Installation detail of Burning as It Were a Lamp. Courtesy of the artist.
The Art of Weapons: Selections from the African Collection, on view in the Hood's Gutman Gallery. Photo by Alison Palizzolo.
Allan Houser, This Was Our Home, 1993, bronze, edition of 6. © Chiinde LLC, exhibition loan courtesy of Allan Houser, Inc. Photo by Alison Palizzolo.
The exhibitions presented by the museum are intended to contribute to scholarship in art history and related disciplines and to offer insight into the artistic production of many different historical periods and cultures. In addition to ongoing displays from its permanent collection, the museum also presents a number of special exhibitions each year, covering a broad range of topics, as well as teaching exhibitions. Organized in conjunction with Dartmouth College courses, these exhibitions are intended to facilitate the curricular use of the museum's collections.
Through August 10, 2014
On view for just five weeks this summer, the Hood's installation of Burning as It Were a Lamp (2013) introduces Miami-based artist Enrique Martínez Celaya to the community. This immersive installation consists of two paintings, a weeping bronze boy, and mirrors. The work only fully reveals itself when the viewer enters—and is reflected in—the mirrored space. Martínez Celaya is in residence at Dartmouth for the month of July and will present both a public lecture and a gallery talk in conjunction with his visit.
This exhibition was organized by the Hood Museum of Art and generously supported by the Harrington Gallery Fund.
Through December 20, 2014
This exhibition explores the Hood Museum of Art's extraordinary collection of African weapons for the first time. It focuses on the aesthetic quality of the objects, and on the ways in which they reflect notions of masculinity, warriorhood, and ideal male beauty in traditional African societies. Because the weapons are in a Western museum's collection, the exhibition also considers Western notions of masculinity, as represented in the collecting practices of those Christian missionaries, colonial administrators, military officers, big game hunters, and explorers who acquired most of these weapons in the late nineteenth and first half of the twentieth centuries. Although the exhibition draws from several cultures in the five sub-regions of Africa, it is not a broad survey of African weapons. Instead, it presents exemplary highlights from the Hood's extensive collection, categorized as "offensive" and "defensive" weapons.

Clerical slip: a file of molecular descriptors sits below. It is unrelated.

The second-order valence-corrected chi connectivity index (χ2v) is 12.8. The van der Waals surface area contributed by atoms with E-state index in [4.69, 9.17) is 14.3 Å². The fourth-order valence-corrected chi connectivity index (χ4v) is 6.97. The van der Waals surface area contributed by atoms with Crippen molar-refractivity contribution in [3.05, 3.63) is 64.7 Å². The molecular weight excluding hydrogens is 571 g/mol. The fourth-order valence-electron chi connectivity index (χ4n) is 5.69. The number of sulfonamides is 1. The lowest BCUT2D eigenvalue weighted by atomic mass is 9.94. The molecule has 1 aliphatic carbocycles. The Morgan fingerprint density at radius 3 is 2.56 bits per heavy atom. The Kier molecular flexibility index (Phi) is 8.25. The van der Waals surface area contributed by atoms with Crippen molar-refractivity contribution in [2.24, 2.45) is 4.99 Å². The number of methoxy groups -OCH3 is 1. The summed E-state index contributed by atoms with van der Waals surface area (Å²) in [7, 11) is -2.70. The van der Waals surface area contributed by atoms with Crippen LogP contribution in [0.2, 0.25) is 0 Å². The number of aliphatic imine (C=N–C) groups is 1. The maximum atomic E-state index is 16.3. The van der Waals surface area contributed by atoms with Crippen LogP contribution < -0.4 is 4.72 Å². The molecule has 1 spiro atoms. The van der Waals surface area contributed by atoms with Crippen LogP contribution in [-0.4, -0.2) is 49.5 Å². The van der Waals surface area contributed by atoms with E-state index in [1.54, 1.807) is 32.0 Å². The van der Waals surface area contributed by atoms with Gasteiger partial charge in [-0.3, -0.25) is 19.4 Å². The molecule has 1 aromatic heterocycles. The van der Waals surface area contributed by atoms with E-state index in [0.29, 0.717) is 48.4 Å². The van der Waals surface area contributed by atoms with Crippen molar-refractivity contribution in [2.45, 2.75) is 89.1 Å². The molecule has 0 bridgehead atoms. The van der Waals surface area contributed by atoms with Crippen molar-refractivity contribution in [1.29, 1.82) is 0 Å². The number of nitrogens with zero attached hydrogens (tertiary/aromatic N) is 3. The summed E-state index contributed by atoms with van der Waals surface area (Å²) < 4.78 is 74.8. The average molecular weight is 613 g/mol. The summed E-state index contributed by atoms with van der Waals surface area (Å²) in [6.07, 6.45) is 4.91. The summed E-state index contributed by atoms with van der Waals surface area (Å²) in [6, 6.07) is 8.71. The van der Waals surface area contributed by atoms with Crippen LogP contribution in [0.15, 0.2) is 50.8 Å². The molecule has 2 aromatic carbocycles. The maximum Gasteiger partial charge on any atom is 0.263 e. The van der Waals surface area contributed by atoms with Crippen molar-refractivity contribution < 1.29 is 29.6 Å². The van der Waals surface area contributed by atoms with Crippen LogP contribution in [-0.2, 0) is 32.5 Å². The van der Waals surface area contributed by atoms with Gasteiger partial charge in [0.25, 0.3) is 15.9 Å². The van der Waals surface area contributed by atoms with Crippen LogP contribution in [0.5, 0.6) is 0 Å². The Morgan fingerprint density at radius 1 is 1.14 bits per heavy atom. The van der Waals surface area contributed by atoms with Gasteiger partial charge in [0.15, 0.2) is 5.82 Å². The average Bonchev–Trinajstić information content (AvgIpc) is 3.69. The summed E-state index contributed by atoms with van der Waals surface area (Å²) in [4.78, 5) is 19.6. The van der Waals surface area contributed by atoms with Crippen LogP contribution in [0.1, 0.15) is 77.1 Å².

This exhibition was organized by the Hood Museum of Art and generously supported by the William B. Jaffe and Evelyn A. Hall Fund.
May 11, 2014, through May 10, 2015
Allan Houser (1914–1994) was a noted American sculptor, painter, and draftsman and one of the major figures in Native American art of the twentieth century. He often drew on his Chiricahua Apache heritage in making sculptures that depicted the Native American people of the Southwest. A versatile artist, he also created modernist abstract sculptures and worked in a variety of media including bronze, stone, and steel. Dartmouth College celebrates the centennial of his birth with an installation of five major sculptural works in the Maffei Arts Plaza and Hood Museum of Art gateway, as well as a fall 2014 exhibition of drawings in the Strauss Gallery, Hopkins Center.
This exhibition was organized by the Hood Museum of Art and was generously supported by Mary Alice Kean Raynolds and David R.W. Raynolds, Class of 1949, and the William B. Jaffe and Evelyn A. Hall Fund.
At the entrance to the museum
A Space for Dialogue is a unique opportunity within Dartmouth's senior internship program, which includes museum positions in curatorial, public relations, and educational work. Interns choose objects from the Hood's permanent collection, write descriptions of the objects, design a space, create a brochure, and conduct a public gallery presentation. The program also allows students to develop art projects and displays within the Hood Museum of Art and on the Dartmouth College campus, creating "spaces for dialogue" between works of art and their viewers.
A Space for Dialogue, founded with support from the Class of 1948, is made possible with generous endowments from the Class of 1967, Bonnie and Richard Reiss Jr. '66, and Pamela J. Joyner '79.
Orozco Room, Baker Library, Dartmouth College
The Epic of American Civilization is an extensive mural cycle created by Mexican artist José Clemente Orozco between 1932 and 1934. The mural is composed of twenty-four distinct panels depicting the history of the Americas from the Aztec migration into Mexico to the industrialization of modern society. Located in the reserve corridor of Baker Library, now the Orozco Room, these scenes cover nearly 3,200 square feet of wall space. The Epic of American Civilization is not only one of Orozco's finest creations and one of Dartmouth's most treasured works of art but also rightfully placed among the most exemplary works of mural painting in the nation.
Last Updated: 7/15/14